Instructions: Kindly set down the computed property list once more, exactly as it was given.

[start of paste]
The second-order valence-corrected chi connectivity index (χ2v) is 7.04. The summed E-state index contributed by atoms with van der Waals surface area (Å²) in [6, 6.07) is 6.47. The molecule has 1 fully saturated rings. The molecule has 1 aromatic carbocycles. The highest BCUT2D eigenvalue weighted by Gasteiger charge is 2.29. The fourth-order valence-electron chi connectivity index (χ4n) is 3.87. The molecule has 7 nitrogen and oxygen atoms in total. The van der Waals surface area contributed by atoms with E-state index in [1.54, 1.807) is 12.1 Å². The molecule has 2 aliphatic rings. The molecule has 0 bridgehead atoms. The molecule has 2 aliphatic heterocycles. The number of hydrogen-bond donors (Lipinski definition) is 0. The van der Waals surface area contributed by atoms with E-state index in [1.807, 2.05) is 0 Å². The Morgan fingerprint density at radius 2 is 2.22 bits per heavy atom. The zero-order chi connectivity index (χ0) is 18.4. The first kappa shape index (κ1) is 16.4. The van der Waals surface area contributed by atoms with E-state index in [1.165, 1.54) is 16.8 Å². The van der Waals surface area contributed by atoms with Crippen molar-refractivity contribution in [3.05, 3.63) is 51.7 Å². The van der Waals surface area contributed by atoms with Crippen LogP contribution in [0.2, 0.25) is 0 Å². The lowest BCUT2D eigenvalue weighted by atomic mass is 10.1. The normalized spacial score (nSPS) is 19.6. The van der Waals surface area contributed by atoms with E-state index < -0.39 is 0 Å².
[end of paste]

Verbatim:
The second-order valence-corrected chi connectivity index (χ2v) is 7.04. The summed E-state index contributed by atoms with van der Waals surface area (Å²) in [6, 6.07) is 6.47. The molecule has 1 fully saturated rings. The molecule has 1 aromatic carbocycles. The highest BCUT2D eigenvalue weighted by Gasteiger charge is 2.29. The fourth-order valence-electron chi connectivity index (χ4n) is 3.87. The molecule has 7 nitrogen and oxygen atoms in total. The van der Waals surface area contributed by atoms with E-state index in [1.54, 1.807) is 12.1 Å². The molecule has 2 aliphatic rings. The molecule has 0 bridgehead atoms. The molecule has 2 aliphatic heterocycles. The number of hydrogen-bond donors (Lipinski definition) is 0. The van der Waals surface area contributed by atoms with E-state index in [1.807, 2.05) is 0 Å². The Morgan fingerprint density at radius 2 is 2.22 bits per heavy atom. The zero-order chi connectivity index (χ0) is 18.4. The first kappa shape index (κ1) is 16.4. The van der Waals surface area contributed by atoms with E-state index in [1.165, 1.54) is 16.8 Å². The van der Waals surface area contributed by atoms with Crippen molar-refractivity contribution in [3.05, 3.63) is 51.7 Å². The van der Waals surface area contributed by atoms with Crippen LogP contribution in [0.2, 0.25) is 0 Å². The lowest BCUT2D eigenvalue weighted by atomic mass is 10.1. The normalized spacial score (nSPS) is 19.6. The van der Waals surface area contributed by atoms with E-state index < -0.39 is 0 Å².